The Shark Spotters have launched a project aimed at developing a low-cost computer-aided vision automatic shark detection algorithm to be used on fixed cameras above Cape Town beaches.
The Shark Spotters programme has significantly improved water user safety at its operating beaches in Cape Town, recording over 2 500 shark sightings since its inception in 2004.
The development of the automated shark spotting system will help to overcome some of the limitations the programme currently experiences, including the need for natural elevation and the potential for human fatigue and error.
Field work for the project has begun on Fish Hoek Beach and involves collecting footage of sharks for analysis and development of the cutting-edge detection algorithm software.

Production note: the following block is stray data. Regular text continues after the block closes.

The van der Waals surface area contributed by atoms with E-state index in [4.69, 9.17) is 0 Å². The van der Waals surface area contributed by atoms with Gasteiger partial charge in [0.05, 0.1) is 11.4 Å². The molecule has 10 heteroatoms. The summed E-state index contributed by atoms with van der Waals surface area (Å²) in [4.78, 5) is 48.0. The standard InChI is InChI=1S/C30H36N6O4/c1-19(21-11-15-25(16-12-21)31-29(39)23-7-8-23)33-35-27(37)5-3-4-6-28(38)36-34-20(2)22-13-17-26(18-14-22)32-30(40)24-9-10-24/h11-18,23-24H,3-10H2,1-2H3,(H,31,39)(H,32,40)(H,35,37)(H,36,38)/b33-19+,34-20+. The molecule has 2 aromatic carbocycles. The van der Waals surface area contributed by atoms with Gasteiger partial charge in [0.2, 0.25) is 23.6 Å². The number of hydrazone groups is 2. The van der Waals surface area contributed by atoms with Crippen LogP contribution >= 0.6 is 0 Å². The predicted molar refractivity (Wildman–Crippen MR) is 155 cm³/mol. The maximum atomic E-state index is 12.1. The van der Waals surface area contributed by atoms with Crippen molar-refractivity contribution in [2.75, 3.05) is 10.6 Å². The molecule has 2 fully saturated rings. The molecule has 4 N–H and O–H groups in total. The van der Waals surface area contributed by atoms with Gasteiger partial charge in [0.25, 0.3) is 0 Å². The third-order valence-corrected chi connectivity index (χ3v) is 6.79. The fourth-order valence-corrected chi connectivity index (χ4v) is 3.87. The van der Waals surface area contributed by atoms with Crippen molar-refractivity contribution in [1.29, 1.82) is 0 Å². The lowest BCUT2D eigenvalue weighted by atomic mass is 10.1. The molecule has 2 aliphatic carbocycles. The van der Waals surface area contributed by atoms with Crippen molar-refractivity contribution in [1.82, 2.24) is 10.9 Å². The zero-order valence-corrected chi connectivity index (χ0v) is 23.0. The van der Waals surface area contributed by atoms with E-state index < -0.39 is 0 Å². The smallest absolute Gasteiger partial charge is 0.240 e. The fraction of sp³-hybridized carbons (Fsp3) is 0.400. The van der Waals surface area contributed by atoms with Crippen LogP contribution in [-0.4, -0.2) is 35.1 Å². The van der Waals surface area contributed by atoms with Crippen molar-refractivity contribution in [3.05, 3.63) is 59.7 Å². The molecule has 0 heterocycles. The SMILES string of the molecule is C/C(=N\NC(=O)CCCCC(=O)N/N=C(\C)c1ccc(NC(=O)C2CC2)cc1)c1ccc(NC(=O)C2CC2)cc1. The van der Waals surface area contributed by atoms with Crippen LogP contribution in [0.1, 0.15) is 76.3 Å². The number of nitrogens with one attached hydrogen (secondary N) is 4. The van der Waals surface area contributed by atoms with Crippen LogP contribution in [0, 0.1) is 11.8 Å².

Mayoral committee member for spatial planning and environment, Marian Nieuwoudt, said: “Shark Spotters have been at the forefront of sustainable shark bite mitigation measures worldwide since it started in 2004. We are excited by the new possibilities that this automated shark spotting research project presents and hope it will result in a system that enhances shark safety at beaches across the city.”
The research project will run for a total of 18 months after which it is anticipated an effective automated shark spotting system will have been developed for use in Cape Town and beyond.